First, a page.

Weekly Round-Up: States Eye Unclaimed Property as a New Revenue Source

For cash-strapped states, unclaimed property has emerged as a hot new revenue source, and they are going after that money through a variety of means—cutting down dormancy periods, expanding the scope of unclaimed property laws, and hiring third-party auditors to review the books of property holders, according to attorneys Kendall L. Houghton and Maryann H. Luongo, both with Alston & Bird.

Unclaimed property—or escheat—laws were originally intended to protect the interests of the owners of abandoned property by providing for the state to step in and take possession until the owner could be located.

But according to Houghton and Luongo, many states have lost sight of the original intent of such laws and instead are approaching unclaimed property as a lucrative new source of funds.

The shortening of dormancy periods is a prime example. Traditionally, property was deemed abandoned after a number of years of inactivity. For many property types, the dormancy periods have been fairly standard, Luongo said. For payroll, it is usually one year; for uncashed checks, three to five years; for other kinds of property, it has been as long as seven years or more.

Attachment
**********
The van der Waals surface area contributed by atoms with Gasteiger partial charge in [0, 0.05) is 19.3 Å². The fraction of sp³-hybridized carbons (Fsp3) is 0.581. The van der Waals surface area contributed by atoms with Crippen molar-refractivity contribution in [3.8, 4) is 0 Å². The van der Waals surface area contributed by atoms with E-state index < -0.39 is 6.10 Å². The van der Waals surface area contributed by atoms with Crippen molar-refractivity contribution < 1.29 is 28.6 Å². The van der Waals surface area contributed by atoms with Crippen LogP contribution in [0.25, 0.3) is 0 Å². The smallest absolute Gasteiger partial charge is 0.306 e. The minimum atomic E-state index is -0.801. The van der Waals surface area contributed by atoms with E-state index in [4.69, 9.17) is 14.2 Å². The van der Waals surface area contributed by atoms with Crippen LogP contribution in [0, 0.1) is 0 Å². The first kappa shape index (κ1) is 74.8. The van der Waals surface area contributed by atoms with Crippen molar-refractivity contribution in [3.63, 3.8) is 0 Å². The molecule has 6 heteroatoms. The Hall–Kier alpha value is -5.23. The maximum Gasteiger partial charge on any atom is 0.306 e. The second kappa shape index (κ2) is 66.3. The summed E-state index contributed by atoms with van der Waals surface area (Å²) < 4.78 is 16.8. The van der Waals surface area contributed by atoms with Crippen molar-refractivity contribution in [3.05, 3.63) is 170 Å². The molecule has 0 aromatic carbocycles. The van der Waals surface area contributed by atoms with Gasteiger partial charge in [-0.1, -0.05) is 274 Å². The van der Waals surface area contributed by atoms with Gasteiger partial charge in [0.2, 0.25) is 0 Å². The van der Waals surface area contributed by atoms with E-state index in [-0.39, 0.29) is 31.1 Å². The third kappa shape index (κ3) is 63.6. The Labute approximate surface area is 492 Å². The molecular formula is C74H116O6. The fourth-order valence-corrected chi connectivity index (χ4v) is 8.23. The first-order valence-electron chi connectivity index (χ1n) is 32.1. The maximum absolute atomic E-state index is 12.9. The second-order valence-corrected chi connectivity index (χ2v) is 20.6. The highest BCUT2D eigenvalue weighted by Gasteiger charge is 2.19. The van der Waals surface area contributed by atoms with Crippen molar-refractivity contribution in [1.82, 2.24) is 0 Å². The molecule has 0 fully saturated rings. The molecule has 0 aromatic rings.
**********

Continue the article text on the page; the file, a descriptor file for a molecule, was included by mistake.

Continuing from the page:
But recently, states have enacted legislation reducing dormancy periods from five to three years, in many cases. For certain kinds of property, the dormancy periods are shorter still.

Similarly, states are expanding the scope of their escheat laws to include property that had not been covered before.

The full article on this developing trend, published in this week's issue of the Weekly State Tax Reportcan be read in its entirety here.

In other developments,

Sutherland reports that the New York State Department of Taxation and Finance is planning to lay off 37 of its 42 lawyers in the Office of Counsel.

Joseph Henchman, of the Tax Foundation, takes a look at the new state online sales tax bill introduced in Congress.

Reed Smith looks at the possibility of Pennsylvania joining the click-through nexus bandwagon.

For a look at how the ever-present quest for revenue is pushing many states to reconsider their tax treatment of cloud computing, check out Alex Joya’s article in this week’s issue of the Weekly State Tax Report.

By Dolores W. Gregory

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